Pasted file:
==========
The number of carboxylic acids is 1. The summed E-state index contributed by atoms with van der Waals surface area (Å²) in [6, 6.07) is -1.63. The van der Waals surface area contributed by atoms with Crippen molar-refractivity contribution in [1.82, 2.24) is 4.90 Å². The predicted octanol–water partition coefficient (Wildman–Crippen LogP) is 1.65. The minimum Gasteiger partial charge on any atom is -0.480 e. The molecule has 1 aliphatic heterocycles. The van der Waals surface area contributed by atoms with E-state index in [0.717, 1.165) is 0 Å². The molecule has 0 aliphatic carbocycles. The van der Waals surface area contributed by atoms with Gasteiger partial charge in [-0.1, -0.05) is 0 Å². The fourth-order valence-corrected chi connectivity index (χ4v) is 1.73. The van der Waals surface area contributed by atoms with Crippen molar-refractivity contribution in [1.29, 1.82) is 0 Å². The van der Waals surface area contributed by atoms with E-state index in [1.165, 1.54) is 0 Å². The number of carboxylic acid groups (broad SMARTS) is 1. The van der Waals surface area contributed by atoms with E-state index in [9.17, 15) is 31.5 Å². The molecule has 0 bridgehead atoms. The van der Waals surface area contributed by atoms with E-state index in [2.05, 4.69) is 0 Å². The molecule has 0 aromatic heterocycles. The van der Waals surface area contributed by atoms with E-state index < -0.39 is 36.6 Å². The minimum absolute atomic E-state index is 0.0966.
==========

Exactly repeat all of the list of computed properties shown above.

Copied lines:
The number of carboxylic acids is 1. The summed E-state index contributed by atoms with van der Waals surface area (Å²) in [6, 6.07) is -1.63. The van der Waals surface area contributed by atoms with Crippen molar-refractivity contribution in [1.82, 2.24) is 4.90 Å². The predicted octanol–water partition coefficient (Wildman–Crippen LogP) is 1.65. The minimum Gasteiger partial charge on any atom is -0.480 e. The molecule has 1 aliphatic heterocycles. The van der Waals surface area contributed by atoms with E-state index in [0.717, 1.165) is 0 Å². The molecule has 0 aliphatic carbocycles. The van der Waals surface area contributed by atoms with Gasteiger partial charge in [-0.1, -0.05) is 0 Å². The fourth-order valence-corrected chi connectivity index (χ4v) is 1.73. The van der Waals surface area contributed by atoms with Crippen molar-refractivity contribution in [1.29, 1.82) is 0 Å². The van der Waals surface area contributed by atoms with E-state index in [1.165, 1.54) is 0 Å². The number of carboxylic acid groups (broad SMARTS) is 1. The van der Waals surface area contributed by atoms with E-state index in [9.17, 15) is 31.5 Å². The molecule has 0 bridgehead atoms. The van der Waals surface area contributed by atoms with E-state index in [2.05, 4.69) is 0 Å². The molecule has 0 aromatic heterocycles. The van der Waals surface area contributed by atoms with E-state index < -0.39 is 36.6 Å². The minimum absolute atomic E-state index is 0.0966.